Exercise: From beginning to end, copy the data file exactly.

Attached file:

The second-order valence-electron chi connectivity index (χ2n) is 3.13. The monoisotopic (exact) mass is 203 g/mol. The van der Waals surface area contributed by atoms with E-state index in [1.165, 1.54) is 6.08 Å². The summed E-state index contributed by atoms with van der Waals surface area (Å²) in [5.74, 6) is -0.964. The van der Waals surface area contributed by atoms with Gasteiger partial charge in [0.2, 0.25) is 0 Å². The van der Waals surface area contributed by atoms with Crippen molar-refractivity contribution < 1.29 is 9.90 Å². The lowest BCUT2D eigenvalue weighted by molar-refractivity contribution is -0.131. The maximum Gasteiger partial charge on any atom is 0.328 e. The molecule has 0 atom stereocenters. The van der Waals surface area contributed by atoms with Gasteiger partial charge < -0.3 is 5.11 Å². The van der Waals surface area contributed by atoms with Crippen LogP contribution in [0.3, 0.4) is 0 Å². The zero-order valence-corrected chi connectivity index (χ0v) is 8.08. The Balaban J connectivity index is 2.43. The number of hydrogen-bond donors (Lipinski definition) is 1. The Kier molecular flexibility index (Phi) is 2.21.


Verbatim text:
The second-order valence-electron chi connectivity index (χ2n) is 3.13. The monoisotopic (exact) mass is 203 g/mol. The van der Waals surface area contributed by atoms with E-state index in [1.165, 1.54) is 6.08 Å². The summed E-state index contributed by atoms with van der Waals surface area (Å²) in [5.74, 6) is -0.964. The van der Waals surface area contributed by atoms with Gasteiger partial charge in [0.2, 0.25) is 0 Å². The van der Waals surface area contributed by atoms with Crippen molar-refractivity contribution < 1.29 is 9.90 Å². The lowest BCUT2D eigenvalue weighted by molar-refractivity contribution is -0.131. The maximum Gasteiger partial charge on any atom is 0.328 e. The molecule has 0 atom stereocenters. The van der Waals surface area contributed by atoms with Gasteiger partial charge < -0.3 is 5.11 Å². The van der Waals surface area contributed by atoms with Crippen LogP contribution in [0.3, 0.4) is 0 Å². The zero-order valence-corrected chi connectivity index (χ0v) is 8.08. The Balaban J connectivity index is 2.43. The number of hydrogen-bond donors (Lipinski definition) is 1. The Kier molecular flexibility index (Phi) is 2.21.